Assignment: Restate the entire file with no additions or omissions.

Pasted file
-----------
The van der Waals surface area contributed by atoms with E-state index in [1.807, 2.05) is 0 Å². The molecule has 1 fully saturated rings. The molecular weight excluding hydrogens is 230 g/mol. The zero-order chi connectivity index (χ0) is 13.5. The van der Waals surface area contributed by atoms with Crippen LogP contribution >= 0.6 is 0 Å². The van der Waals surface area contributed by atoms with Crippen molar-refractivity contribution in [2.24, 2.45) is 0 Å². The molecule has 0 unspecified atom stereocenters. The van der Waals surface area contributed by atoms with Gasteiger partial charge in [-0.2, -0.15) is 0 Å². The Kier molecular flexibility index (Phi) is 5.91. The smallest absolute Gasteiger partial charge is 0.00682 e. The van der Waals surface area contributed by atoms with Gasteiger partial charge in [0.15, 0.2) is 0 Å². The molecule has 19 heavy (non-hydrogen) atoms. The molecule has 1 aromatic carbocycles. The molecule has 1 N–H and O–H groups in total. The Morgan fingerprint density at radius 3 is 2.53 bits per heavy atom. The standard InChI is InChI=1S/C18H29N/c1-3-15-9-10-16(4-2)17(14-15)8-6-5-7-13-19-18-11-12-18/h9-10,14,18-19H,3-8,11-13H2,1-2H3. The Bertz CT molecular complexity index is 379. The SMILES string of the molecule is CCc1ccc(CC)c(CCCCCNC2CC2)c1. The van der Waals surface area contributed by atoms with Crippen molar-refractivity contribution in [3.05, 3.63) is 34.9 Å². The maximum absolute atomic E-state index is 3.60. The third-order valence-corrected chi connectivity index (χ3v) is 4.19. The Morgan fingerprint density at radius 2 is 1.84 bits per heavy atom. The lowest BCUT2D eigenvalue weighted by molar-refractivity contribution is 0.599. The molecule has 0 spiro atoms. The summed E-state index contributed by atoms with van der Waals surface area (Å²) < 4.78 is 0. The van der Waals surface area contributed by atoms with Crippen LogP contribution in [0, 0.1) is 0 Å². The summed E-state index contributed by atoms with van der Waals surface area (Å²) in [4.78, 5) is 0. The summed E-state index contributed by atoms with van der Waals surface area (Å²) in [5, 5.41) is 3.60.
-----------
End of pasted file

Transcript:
The van der Waals surface area contributed by atoms with E-state index in [1.807, 2.05) is 0 Å². The molecule has 1 fully saturated rings. The molecular weight excluding hydrogens is 230 g/mol. The zero-order chi connectivity index (χ0) is 13.5. The van der Waals surface area contributed by atoms with Crippen LogP contribution >= 0.6 is 0 Å². The van der Waals surface area contributed by atoms with Crippen molar-refractivity contribution in [2.24, 2.45) is 0 Å². The molecule has 0 unspecified atom stereocenters. The van der Waals surface area contributed by atoms with Gasteiger partial charge in [-0.2, -0.15) is 0 Å². The Kier molecular flexibility index (Phi) is 5.91. The smallest absolute Gasteiger partial charge is 0.00682 e. The van der Waals surface area contributed by atoms with Gasteiger partial charge in [0.15, 0.2) is 0 Å². The molecule has 19 heavy (non-hydrogen) atoms. The molecule has 1 aromatic carbocycles. The molecule has 1 N–H and O–H groups in total. The Morgan fingerprint density at radius 3 is 2.53 bits per heavy atom. The standard InChI is InChI=1S/C18H29N/c1-3-15-9-10-16(4-2)17(14-15)8-6-5-7-13-19-18-11-12-18/h9-10,14,18-19H,3-8,11-13H2,1-2H3. The Bertz CT molecular complexity index is 379. The SMILES string of the molecule is CCc1ccc(CC)c(CCCCCNC2CC2)c1. The van der Waals surface area contributed by atoms with Crippen molar-refractivity contribution in [3.05, 3.63) is 34.9 Å². The maximum absolute atomic E-state index is 3.60. The third-order valence-corrected chi connectivity index (χ3v) is 4.19. The Morgan fingerprint density at radius 2 is 1.84 bits per heavy atom. The lowest BCUT2D eigenvalue weighted by molar-refractivity contribution is 0.599. The molecule has 0 spiro atoms. The summed E-state index contributed by atoms with van der Waals surface area (Å²) < 4.78 is 0. The van der Waals surface area contributed by atoms with Crippen LogP contribution in [0, 0.1) is 0 Å². The summed E-state index contributed by atoms with van der Waals surface area (Å²) in [4.78, 5) is 0. The summed E-state index contributed by atoms with van der Waals surface area (Å²) in [5, 5.41) is 3.60.